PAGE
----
Discover: This week you will:
1. Discover what is involved in organizing and evaluating the resources you are finding in order to outline your arguments and begin to write your review of the literature. You will begin to map your discussion, reporting as you do, by week 2 how those plans are developing so that your colleagues may assist prior to the time your rough draft of your outline is due.
2. Discover that part of comprehension and expertise is the ability to demonstrate connections between various authors. The ability to come back to a resource discovered at an earlier stage and extrapolate new ideas can be the result of taking adequate notes as you read.
3. Discover and exchange ideas about how to use the electronic tools at your disposal to benefit this search.
Outcomes and Benefits to You For Doing This Work
A solid review of the literature assures you that you have a baseline of knowledge on which to begin your own research. You will know that you have reached this plateau when you can carry on an informed discussion with an expert in your field of study. Having this base of expertise will help you focus the particulars of your study and save hours of unnecessary starts and stops during the development of your final methodology, data collection and analysis.
Another benefit is that you will catch glimpses of how other researchers approached their work, including the variables you found interesting to study. This can help you craft your final research questions as well as to suggest pre-existing instruments you may want to use. You may also see that you don’t possess the necessary skills to tackle research, giving you the opportunity to build those skills or define a new methodology (Mauch & Park, 2003).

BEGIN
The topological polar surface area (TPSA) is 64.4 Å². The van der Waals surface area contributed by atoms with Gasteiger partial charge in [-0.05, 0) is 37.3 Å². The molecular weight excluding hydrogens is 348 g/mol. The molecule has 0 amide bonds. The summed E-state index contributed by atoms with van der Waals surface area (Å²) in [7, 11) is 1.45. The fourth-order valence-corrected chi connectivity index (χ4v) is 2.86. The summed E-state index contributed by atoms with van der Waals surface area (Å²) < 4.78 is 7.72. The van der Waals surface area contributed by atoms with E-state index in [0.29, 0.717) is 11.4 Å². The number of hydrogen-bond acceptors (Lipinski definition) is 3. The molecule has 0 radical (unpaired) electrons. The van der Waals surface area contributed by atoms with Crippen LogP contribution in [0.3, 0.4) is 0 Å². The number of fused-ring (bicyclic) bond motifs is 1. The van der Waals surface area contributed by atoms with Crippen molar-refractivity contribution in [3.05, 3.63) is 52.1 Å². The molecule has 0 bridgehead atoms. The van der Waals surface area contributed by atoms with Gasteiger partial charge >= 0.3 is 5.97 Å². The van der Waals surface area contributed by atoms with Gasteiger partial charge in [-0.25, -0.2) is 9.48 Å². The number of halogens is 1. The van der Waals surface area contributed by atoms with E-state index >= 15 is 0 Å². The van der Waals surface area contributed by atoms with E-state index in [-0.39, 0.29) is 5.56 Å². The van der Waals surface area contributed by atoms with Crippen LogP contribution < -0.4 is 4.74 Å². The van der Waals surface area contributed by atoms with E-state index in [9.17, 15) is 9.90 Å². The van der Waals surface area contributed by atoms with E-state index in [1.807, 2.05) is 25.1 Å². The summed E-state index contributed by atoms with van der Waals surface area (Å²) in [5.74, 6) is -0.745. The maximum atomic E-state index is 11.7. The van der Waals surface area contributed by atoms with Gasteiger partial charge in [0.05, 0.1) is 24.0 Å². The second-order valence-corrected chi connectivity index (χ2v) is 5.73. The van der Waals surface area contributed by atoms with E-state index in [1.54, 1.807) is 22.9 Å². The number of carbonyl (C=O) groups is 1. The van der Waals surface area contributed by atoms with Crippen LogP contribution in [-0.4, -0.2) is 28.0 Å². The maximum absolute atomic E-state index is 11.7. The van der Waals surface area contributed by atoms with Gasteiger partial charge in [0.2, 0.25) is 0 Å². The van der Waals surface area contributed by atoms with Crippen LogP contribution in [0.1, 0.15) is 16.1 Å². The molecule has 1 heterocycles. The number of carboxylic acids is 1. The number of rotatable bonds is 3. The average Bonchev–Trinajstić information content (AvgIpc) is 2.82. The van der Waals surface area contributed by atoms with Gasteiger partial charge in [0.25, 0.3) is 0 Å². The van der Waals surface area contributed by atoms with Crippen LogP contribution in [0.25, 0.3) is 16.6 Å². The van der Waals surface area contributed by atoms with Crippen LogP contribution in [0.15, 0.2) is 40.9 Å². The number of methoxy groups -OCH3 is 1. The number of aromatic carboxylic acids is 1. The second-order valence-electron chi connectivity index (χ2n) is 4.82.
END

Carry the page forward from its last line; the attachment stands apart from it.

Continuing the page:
Along those same lines you will see how others write up their work. Make special note of dissertations that you find easy to read, or which discuss their methodology in a way that makes sense. Mark them in your End Note database as documents to come back to when you start to write the same sections.
Another list you will want to note is of other questions that come to mind as you write. Should it happen, you won’t be the first doctoral student who is forced by circumstance to change topic mid stream. It is useful to have noted all those, “What if?” ideas that come to your mind as you read others work. One of them may turn out to be a better redefinition of your topic area (Mauch & Park, 2003).
Finally, you will prove, at least in your own mind that your ideas are really needed in the field. When you find yourself disagreeing with an author, or saying, “Wait, you missed a whole segment of students here,” etc. you know you are on the right track. Even if you are faced with the opposite issue – here in front of you is a report that is everything you could ever dream of, this allows you to slant your work to broaden the impact of the previous work by confirming or denying it in a new arena.
Inclusion of Multiple Sources Does it seem like all your sources are saying approximately the same thing? The short answer to this question is that multiple sources are the difference between graduate research and real expertise. Searching out nuances is the standard of the expert and when you finish your final graduate work it is your goal to take you place among those people with that standard.